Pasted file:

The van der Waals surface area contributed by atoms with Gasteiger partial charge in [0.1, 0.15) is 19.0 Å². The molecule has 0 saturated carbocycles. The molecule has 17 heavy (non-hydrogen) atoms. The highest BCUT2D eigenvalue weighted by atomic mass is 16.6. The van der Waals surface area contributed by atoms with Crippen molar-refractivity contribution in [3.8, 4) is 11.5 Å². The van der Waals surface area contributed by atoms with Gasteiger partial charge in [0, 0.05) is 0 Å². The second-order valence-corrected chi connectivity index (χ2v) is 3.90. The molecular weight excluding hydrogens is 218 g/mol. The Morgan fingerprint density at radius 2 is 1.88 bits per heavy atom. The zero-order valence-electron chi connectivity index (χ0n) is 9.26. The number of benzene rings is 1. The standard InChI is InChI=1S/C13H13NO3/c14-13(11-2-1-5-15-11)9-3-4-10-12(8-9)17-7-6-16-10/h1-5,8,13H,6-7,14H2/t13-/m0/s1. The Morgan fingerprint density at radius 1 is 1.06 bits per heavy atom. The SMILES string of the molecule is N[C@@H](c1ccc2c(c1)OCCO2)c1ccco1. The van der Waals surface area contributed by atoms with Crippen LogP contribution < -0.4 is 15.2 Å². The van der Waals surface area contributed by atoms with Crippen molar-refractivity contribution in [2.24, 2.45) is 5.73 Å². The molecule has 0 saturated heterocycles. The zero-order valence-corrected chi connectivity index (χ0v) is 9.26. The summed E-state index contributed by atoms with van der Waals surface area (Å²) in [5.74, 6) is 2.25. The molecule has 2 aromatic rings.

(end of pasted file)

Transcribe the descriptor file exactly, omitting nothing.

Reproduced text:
The van der Waals surface area contributed by atoms with Gasteiger partial charge in [0.1, 0.15) is 19.0 Å². The molecule has 0 saturated carbocycles. The molecule has 17 heavy (non-hydrogen) atoms. The highest BCUT2D eigenvalue weighted by atomic mass is 16.6. The van der Waals surface area contributed by atoms with Crippen molar-refractivity contribution in [3.8, 4) is 11.5 Å². The van der Waals surface area contributed by atoms with Gasteiger partial charge in [0, 0.05) is 0 Å². The second-order valence-corrected chi connectivity index (χ2v) is 3.90. The molecular weight excluding hydrogens is 218 g/mol. The Morgan fingerprint density at radius 2 is 1.88 bits per heavy atom. The zero-order valence-electron chi connectivity index (χ0n) is 9.26. The number of benzene rings is 1. The standard InChI is InChI=1S/C13H13NO3/c14-13(11-2-1-5-15-11)9-3-4-10-12(8-9)17-7-6-16-10/h1-5,8,13H,6-7,14H2/t13-/m0/s1. The Morgan fingerprint density at radius 1 is 1.06 bits per heavy atom. The SMILES string of the molecule is N[C@@H](c1ccc2c(c1)OCCO2)c1ccco1. The van der Waals surface area contributed by atoms with Crippen LogP contribution < -0.4 is 15.2 Å². The van der Waals surface area contributed by atoms with Crippen molar-refractivity contribution in [2.24, 2.45) is 5.73 Å². The molecule has 0 saturated heterocycles. The zero-order valence-corrected chi connectivity index (χ0v) is 9.26. The summed E-state index contributed by atoms with van der Waals surface area (Å²) in [5.74, 6) is 2.25. The molecule has 2 aromatic rings.